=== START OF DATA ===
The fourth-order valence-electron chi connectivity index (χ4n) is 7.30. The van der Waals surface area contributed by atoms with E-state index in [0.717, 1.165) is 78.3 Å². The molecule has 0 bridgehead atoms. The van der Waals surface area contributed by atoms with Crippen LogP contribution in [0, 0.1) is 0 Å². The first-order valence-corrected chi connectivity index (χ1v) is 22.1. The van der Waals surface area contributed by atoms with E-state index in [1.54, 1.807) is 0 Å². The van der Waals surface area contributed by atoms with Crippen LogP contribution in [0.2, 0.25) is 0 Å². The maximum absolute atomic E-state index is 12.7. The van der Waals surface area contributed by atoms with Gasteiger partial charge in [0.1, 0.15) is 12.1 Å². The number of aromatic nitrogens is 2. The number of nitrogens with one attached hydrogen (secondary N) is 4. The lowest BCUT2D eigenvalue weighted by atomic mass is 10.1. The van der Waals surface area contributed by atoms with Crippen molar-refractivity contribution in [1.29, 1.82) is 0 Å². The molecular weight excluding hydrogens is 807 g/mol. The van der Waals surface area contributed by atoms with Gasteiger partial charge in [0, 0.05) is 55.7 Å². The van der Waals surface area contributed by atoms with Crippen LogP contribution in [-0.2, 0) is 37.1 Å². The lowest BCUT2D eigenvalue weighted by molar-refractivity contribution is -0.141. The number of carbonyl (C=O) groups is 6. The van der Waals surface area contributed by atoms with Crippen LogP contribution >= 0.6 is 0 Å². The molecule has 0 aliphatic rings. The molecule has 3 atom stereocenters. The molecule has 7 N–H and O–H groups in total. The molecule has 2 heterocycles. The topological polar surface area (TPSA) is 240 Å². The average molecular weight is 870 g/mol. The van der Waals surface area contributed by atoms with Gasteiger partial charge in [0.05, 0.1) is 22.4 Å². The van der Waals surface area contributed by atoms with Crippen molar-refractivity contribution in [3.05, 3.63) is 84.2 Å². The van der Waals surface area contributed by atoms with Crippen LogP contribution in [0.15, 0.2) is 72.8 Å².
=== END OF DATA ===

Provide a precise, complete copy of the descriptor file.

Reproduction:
The fourth-order valence-electron chi connectivity index (χ4n) is 7.30. The van der Waals surface area contributed by atoms with E-state index in [0.717, 1.165) is 78.3 Å². The molecule has 0 bridgehead atoms. The van der Waals surface area contributed by atoms with Crippen LogP contribution in [0, 0.1) is 0 Å². The first-order valence-corrected chi connectivity index (χ1v) is 22.1. The van der Waals surface area contributed by atoms with E-state index in [1.54, 1.807) is 0 Å². The van der Waals surface area contributed by atoms with Crippen LogP contribution in [0.2, 0.25) is 0 Å². The maximum absolute atomic E-state index is 12.7. The van der Waals surface area contributed by atoms with Gasteiger partial charge in [0.1, 0.15) is 12.1 Å². The number of aromatic nitrogens is 2. The number of nitrogens with one attached hydrogen (secondary N) is 4. The lowest BCUT2D eigenvalue weighted by atomic mass is 10.1. The van der Waals surface area contributed by atoms with Crippen molar-refractivity contribution in [1.29, 1.82) is 0 Å². The molecular weight excluding hydrogens is 807 g/mol. The van der Waals surface area contributed by atoms with Gasteiger partial charge in [0, 0.05) is 55.7 Å². The van der Waals surface area contributed by atoms with Crippen LogP contribution in [-0.2, 0) is 37.1 Å². The lowest BCUT2D eigenvalue weighted by molar-refractivity contribution is -0.141. The number of carbonyl (C=O) groups is 6. The van der Waals surface area contributed by atoms with Crippen LogP contribution >= 0.6 is 0 Å². The molecule has 0 aliphatic rings. The molecule has 3 atom stereocenters. The molecule has 7 N–H and O–H groups in total. The molecule has 2 heterocycles. The topological polar surface area (TPSA) is 240 Å². The average molecular weight is 870 g/mol. The van der Waals surface area contributed by atoms with Gasteiger partial charge in [0.05, 0.1) is 22.4 Å². The van der Waals surface area contributed by atoms with Crippen molar-refractivity contribution in [3.05, 3.63) is 84.2 Å². The van der Waals surface area contributed by atoms with Crippen LogP contribution in [0.15, 0.2) is 72.8 Å².